Today I'm talking about getting clear on the "HOW" of your freelance rendering business.
THE PROCESS OF A CLIENT PROJECT
Before your first client, it is necessary for you to have a clear process in place. This will benefit you, and your client will know what is expected of them as well. You don’t want to receive emails asking, “What is next?”; your client doesn’t want to chase you down for answers either.
The process typically looks like this:
1. PROJECT REQUEST:
- Send the client (or have a list on your website) a list of items they need to submit to receive a project quote. (Floor plans, materials, inspiration photos, furnishings and finishes specified, desired timeline, etc.)
- Specify the delivery method for submittal. (Dropbox, Google Drive, website submission.) Note: I don’t recommend having them email this checklist of items unless they can keep everything in one email. If these items are sent in separate emails, the details will get lost, and you will spend too much time fishing through them to find specific requests when creating the drawing.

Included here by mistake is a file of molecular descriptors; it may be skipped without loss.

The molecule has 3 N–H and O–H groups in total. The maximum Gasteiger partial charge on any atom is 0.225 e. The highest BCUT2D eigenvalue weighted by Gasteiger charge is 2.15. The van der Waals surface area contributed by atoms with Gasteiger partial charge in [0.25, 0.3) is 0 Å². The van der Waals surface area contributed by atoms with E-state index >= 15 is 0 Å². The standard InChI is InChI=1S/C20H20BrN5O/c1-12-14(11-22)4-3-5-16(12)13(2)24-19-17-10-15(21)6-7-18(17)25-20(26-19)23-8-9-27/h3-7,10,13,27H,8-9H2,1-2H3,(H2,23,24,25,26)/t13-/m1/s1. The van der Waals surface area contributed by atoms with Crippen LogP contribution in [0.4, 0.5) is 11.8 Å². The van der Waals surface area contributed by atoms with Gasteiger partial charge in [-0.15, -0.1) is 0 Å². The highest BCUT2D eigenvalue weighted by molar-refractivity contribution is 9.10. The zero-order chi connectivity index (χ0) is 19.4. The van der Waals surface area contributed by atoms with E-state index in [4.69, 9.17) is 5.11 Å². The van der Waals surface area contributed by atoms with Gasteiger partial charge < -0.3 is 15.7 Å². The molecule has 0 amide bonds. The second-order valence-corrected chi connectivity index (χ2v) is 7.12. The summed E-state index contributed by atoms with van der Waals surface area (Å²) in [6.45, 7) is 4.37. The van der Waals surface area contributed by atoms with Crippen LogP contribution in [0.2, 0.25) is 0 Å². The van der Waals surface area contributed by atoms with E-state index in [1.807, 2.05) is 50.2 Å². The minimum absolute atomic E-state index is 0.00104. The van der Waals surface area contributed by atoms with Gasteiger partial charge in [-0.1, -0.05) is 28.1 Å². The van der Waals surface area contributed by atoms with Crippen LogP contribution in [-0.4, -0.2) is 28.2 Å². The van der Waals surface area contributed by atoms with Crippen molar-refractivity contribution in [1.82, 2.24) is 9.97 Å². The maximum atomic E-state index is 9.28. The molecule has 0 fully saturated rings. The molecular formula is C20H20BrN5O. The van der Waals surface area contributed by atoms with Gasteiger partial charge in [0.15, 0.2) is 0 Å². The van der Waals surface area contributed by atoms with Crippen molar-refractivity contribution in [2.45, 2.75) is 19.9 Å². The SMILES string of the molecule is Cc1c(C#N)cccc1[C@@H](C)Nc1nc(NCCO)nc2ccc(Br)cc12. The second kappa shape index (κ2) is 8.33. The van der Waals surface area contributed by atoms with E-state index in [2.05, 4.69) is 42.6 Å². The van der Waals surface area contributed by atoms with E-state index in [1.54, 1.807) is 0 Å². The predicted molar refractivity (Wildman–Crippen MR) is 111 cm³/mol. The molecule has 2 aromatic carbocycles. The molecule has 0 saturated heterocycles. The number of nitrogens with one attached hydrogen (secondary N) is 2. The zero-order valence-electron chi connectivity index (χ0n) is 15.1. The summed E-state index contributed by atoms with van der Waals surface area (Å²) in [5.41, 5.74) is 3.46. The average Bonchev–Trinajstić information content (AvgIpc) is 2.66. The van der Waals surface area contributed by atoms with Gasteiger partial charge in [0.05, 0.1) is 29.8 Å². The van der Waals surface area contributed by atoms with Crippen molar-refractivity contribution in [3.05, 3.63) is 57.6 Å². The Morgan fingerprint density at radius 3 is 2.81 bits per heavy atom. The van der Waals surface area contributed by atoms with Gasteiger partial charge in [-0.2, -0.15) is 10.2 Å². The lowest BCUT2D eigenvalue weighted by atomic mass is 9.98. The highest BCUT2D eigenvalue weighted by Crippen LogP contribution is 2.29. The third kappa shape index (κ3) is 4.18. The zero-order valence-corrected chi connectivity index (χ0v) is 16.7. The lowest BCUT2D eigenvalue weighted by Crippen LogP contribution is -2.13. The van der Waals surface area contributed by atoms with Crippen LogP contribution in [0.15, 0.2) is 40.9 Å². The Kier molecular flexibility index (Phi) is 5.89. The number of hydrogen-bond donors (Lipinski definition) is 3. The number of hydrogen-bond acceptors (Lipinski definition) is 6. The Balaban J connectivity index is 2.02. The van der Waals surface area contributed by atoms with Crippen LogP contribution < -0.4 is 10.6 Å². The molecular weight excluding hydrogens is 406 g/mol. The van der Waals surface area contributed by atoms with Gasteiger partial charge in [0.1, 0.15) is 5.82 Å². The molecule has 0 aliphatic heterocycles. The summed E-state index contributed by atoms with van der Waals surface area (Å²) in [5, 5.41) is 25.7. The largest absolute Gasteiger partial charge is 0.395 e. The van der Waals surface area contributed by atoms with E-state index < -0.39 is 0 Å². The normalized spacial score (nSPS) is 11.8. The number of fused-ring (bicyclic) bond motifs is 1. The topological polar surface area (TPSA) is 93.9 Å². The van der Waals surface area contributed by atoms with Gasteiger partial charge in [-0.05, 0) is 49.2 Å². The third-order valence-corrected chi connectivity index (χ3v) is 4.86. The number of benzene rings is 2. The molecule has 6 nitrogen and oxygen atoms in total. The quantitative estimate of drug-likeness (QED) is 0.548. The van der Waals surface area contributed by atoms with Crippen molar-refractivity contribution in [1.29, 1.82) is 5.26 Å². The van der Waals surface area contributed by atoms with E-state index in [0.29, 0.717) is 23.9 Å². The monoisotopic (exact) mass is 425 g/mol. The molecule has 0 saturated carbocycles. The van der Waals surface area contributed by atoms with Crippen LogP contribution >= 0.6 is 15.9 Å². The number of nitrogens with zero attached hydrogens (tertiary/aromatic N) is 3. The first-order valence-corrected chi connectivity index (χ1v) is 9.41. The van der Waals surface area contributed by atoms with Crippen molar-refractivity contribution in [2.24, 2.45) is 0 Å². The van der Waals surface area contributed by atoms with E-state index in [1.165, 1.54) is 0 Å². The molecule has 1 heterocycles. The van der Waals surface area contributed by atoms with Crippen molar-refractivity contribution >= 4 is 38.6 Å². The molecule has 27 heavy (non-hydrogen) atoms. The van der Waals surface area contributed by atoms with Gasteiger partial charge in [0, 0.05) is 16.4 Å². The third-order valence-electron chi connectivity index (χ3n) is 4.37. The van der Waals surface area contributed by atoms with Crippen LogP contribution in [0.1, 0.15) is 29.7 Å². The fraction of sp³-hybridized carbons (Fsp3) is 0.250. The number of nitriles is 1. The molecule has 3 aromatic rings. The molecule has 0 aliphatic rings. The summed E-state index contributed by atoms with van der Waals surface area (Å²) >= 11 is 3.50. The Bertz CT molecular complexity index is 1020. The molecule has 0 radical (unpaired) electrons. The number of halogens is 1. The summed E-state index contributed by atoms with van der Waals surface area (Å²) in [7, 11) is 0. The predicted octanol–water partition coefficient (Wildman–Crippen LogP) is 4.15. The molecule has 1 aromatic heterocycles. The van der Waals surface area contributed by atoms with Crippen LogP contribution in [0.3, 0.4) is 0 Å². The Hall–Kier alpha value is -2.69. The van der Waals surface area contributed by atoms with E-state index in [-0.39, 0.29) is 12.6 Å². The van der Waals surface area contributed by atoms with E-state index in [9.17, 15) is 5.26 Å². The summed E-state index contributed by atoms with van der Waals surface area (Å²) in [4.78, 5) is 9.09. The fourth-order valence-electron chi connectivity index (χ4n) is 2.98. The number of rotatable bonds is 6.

- Reply with turnaround time and quote to the client (more on this in an upcoming post)
- Once the client agrees, they sign your contract and submit a retainer (highly recommended).
3. COMMENCE WORK
- Commence work only after the contract has been signed and the retainer has been received.
- Collect as much information as possible before drawing. Be sure to continue collecting these details in one central location/folder shared with the client. Again, attaching documents to an email sets you up for disorganization and missed elements.
- Move through the drawing workflow. Ask questions to your client as needed, and be sure to add any details to a shared folder.
- If the scope of work expands, revisit the contract and alter it together as needed. (Watch for “scope creep”!)
4. PRELIMINARY DRAWINGS TO CLIENT
- Submit initial drawings for review. These may be greyscale, have a watermark or black and white drawings pre-render, depending on the request and your desired workflow. Take care not to submit a high-resolution render at this stage. Help your client know that this is a preliminary drawing to ensure the design matches their vision.
- After receiving revision comments from the client, revise the drawings and render at a higher resolution (if applicable).
6. FINAL DELIVERY
- Deliver the final product and bill for the remaining fee.
- Help your client know that high-resolution photorealistic renderings can take 5+ hours to set up and render, allowing for this in their timeline.
(Find Part 1 here)
(Find Part 2 here)
Next week I'll conclude this series with the pricing and marketing of offering 3D modeling and rendering services, along with a post geared towards interior designers who want to hire out for these types of services.